Is the Camera Market Moving Away From Photographers?

Is the Camera Market Moving Away From Photographers?

It’s no secret the camera industry is highly volatile, but the bigger story lies behind people still buying and using cameras in 2023. Whether you’re a pro or amateur photographer, the landscape is changing rapidly from year to year. As camera manufacturers increasingly prioritize video users, is the market starting to move away from photographers?

Who’s Still Buying Cameras in 2023?

It’s difficult to get reliable insights on the relative market sizes of professional and amateur camera buyers. If we use Zenfolio’s 2023 The State of the Photography Industry report as a guide, 88% of respondents consider themselves professionals in the photography industry, leaving just 12% declaring themselves as hobbyists or students.

I find it hard to believe that’s an accurate representation of the whole market, but insights from Allied Market Research support the theory that most camera buyers are professionals. They also support recent comments from Canon that both pro and amateur markets are growing, although the amateur market is growing faster.

Canon specifically mentions the “advanced amateur segment” as a key target market in 2023 and beyond.

Even more telling are comments from the major camera manufacturers, as published by DPReview. At the 2023 CP+ Expo in Yokohama, Japan, the industry leaders made one thing very clear: camera manufacturers are “laser-focused” on content creators, driving the market forward.

If the decision-makers at Canon, Nikon, etc. are right about this, their primary target market is no longer photographers, amateur or pro. Instead, they’re going after content creators who are mostly interested in video: YouTubers, vloggers, influencers, etc.

Video Driving the Camera Market Forward

If 75% of kids want to be YouTubers when they grow up, camera companies have to the content creator market seriously. The great illusion in this space is that anyone can pick up their phone and start making money from content. Of course, only a fraction will make a serious career out of this and the percentage will get even smaller as more people enter the space, but this doesn’t really matter.

When almost everyone owns a smartphone with an internet connection, the entry barrier couldn’t be much lower. You don’t need to come from a rich family, pay for years of acting school or study medicine for half a decade to enter this space; you don’t even need to be of working age.

In terms of career aspirations, content creator is the new actor, doctor, astronaut – and everything else – all rolled into one, ultra-accessible industry.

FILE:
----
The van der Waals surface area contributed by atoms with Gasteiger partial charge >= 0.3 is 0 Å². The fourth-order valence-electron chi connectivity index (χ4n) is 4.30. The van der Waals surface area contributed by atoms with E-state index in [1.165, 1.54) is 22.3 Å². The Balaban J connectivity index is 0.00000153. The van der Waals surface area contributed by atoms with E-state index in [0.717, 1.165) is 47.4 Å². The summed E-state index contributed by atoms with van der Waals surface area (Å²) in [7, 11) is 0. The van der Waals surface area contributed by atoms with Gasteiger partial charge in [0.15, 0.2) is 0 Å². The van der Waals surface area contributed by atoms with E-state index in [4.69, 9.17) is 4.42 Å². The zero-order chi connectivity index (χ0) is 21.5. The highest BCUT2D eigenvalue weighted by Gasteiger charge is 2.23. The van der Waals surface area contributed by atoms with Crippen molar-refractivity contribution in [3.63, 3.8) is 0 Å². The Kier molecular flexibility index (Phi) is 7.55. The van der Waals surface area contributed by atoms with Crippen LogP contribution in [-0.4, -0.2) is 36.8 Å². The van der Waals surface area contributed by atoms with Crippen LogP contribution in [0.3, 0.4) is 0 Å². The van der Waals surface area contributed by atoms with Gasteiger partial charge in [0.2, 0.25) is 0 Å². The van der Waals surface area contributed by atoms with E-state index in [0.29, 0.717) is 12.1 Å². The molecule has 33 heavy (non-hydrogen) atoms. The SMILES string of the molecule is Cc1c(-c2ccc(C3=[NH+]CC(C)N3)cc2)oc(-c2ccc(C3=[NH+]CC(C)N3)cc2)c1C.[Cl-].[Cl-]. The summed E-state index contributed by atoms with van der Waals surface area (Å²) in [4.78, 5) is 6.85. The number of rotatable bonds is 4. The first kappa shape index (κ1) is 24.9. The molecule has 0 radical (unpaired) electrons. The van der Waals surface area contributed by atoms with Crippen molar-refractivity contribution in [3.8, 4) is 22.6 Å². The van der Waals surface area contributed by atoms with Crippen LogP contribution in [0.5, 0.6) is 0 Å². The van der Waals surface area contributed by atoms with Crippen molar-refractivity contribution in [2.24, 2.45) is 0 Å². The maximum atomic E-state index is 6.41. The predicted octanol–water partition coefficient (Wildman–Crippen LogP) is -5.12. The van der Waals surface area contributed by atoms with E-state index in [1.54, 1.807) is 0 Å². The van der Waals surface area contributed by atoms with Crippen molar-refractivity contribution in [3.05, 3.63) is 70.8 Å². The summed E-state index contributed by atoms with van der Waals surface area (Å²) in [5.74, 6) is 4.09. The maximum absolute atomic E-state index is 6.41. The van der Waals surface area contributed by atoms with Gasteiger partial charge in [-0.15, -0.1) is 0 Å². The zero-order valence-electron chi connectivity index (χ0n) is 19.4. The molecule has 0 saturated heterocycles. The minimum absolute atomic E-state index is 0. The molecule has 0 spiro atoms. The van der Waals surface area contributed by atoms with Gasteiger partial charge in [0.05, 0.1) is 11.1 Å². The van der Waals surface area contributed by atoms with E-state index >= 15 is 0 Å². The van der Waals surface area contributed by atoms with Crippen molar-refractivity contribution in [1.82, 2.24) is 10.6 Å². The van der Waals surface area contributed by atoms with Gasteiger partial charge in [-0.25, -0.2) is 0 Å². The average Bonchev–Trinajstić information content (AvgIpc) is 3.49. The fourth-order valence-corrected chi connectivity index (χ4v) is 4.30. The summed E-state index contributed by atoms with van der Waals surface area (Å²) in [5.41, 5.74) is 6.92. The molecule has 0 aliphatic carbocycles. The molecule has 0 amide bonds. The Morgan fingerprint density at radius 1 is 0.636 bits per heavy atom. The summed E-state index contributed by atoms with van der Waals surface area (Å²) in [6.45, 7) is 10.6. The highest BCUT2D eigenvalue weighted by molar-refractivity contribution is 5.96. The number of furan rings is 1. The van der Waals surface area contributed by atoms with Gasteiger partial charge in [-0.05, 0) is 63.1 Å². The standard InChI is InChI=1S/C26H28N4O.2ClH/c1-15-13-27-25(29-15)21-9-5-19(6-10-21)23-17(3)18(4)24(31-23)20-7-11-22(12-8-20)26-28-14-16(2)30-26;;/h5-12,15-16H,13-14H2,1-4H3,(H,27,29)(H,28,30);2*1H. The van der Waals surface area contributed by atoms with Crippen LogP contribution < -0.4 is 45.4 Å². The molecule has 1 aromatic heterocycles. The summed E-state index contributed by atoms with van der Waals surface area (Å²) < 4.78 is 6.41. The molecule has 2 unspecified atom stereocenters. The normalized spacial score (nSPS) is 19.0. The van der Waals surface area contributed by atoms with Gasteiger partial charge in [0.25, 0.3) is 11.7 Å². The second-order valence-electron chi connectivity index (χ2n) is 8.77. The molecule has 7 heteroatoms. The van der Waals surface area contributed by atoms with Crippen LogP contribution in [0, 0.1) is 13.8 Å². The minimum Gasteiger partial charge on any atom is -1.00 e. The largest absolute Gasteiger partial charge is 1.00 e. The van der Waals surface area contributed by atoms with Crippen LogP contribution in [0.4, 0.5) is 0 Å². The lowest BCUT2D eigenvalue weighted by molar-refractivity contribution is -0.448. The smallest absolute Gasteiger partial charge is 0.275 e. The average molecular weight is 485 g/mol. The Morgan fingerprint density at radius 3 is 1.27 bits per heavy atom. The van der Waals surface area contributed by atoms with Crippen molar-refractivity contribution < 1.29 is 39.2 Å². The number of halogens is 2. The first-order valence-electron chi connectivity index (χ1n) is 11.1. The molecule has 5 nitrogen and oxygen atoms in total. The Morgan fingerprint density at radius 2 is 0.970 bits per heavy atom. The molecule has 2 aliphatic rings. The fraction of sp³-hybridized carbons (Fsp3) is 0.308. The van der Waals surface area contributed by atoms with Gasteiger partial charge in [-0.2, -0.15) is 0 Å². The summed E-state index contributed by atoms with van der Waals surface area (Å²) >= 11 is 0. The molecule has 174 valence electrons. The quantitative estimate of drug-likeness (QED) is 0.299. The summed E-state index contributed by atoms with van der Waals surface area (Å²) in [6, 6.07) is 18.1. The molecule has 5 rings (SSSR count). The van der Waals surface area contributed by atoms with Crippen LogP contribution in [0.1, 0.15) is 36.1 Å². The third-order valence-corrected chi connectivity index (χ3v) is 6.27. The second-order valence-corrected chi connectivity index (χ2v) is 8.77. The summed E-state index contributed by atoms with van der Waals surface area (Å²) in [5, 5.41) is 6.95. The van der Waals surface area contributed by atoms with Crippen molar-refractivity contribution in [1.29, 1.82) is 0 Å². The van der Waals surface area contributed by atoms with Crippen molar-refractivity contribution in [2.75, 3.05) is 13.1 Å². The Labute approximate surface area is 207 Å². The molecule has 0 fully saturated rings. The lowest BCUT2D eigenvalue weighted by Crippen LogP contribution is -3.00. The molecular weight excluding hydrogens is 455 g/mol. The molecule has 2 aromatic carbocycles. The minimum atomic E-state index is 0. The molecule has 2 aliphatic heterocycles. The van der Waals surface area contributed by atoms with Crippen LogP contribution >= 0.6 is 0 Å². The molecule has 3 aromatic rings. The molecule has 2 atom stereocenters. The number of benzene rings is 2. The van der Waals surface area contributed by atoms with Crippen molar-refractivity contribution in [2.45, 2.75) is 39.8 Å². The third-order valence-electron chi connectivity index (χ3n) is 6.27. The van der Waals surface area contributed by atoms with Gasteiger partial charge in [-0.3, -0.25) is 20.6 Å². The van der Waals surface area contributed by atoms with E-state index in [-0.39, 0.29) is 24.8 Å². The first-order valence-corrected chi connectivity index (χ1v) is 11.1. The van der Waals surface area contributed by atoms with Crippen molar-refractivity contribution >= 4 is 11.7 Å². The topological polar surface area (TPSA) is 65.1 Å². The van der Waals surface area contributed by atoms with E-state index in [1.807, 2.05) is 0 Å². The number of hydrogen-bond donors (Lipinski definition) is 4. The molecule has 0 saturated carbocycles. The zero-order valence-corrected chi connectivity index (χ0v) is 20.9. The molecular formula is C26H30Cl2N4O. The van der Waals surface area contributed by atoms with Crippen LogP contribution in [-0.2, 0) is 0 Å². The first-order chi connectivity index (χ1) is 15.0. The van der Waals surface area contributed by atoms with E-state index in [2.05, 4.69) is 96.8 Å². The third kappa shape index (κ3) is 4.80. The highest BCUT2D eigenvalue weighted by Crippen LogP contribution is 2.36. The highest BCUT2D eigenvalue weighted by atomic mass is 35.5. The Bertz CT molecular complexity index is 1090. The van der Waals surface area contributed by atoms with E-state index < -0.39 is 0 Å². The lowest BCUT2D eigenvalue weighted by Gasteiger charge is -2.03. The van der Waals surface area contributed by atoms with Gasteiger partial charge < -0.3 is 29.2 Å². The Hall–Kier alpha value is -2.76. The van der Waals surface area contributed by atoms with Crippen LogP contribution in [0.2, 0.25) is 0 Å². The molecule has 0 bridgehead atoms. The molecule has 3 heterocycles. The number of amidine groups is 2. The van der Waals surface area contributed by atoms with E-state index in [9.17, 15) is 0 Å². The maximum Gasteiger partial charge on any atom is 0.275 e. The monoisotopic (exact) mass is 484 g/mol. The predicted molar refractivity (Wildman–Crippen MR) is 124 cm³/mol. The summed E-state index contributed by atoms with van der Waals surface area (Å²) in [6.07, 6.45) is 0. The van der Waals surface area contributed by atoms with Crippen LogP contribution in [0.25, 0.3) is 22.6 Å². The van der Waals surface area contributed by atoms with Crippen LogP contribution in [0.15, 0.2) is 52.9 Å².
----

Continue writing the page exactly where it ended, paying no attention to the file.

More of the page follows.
For camera manufacturers, their products will be ready for all the aspiring creators who want to step up their production quality. Of course, they’ll still be there for professional photographers, too, but we have to anticipate a change in priorities if their forecasts about the creator market materialize.

Photography as a Niche Within a Niche

In a world where most cameras are smartphones, dedicated cameras are already a niche product. If video is taking the lead, then photography is becoming a niche within a niche, and this raises a lot of questions for stills shooters. Most importantly, how much will cameras and gear, in general, pivot away from the priorities of photographers for the sake of video production?

For example, will the average camera body grow in size to allow for larger batteries, cooling fans, and video accessories? Will lenses get larger and more expensive to reduce focus breathing and other issues that mostly affect videographers? You could argue that this is already happening if you look at the latest mirrorless hybrid models and lens refreshes, especially from Sony and Fujifilm.

Camera equipment is one thing, but what about the photography market itself? Going back to the Zenfolio survey from before, the sentiment among photographers has improved since the peak of the pandemic, but the outlook isn’t great: 39.4% of photographers say business is slower than expected (down from 63.8%).

If the photography market continues to shrink while camera manufacturers profit from content creators, the shift towards video will only accelerate. Photography’s commercial value has plummeted in the digital age, despite a surge in demand for imagery. An online publishing boom didn’t do much to help, either, instead fuelling a market for stock photography.

Now, the digital publishing industry is on its knees and big names are increasingly turning to free, AI-generated visuals to fill space on their pages. At this point, it’s difficult to see the business value of photography increasing in commercial spaces.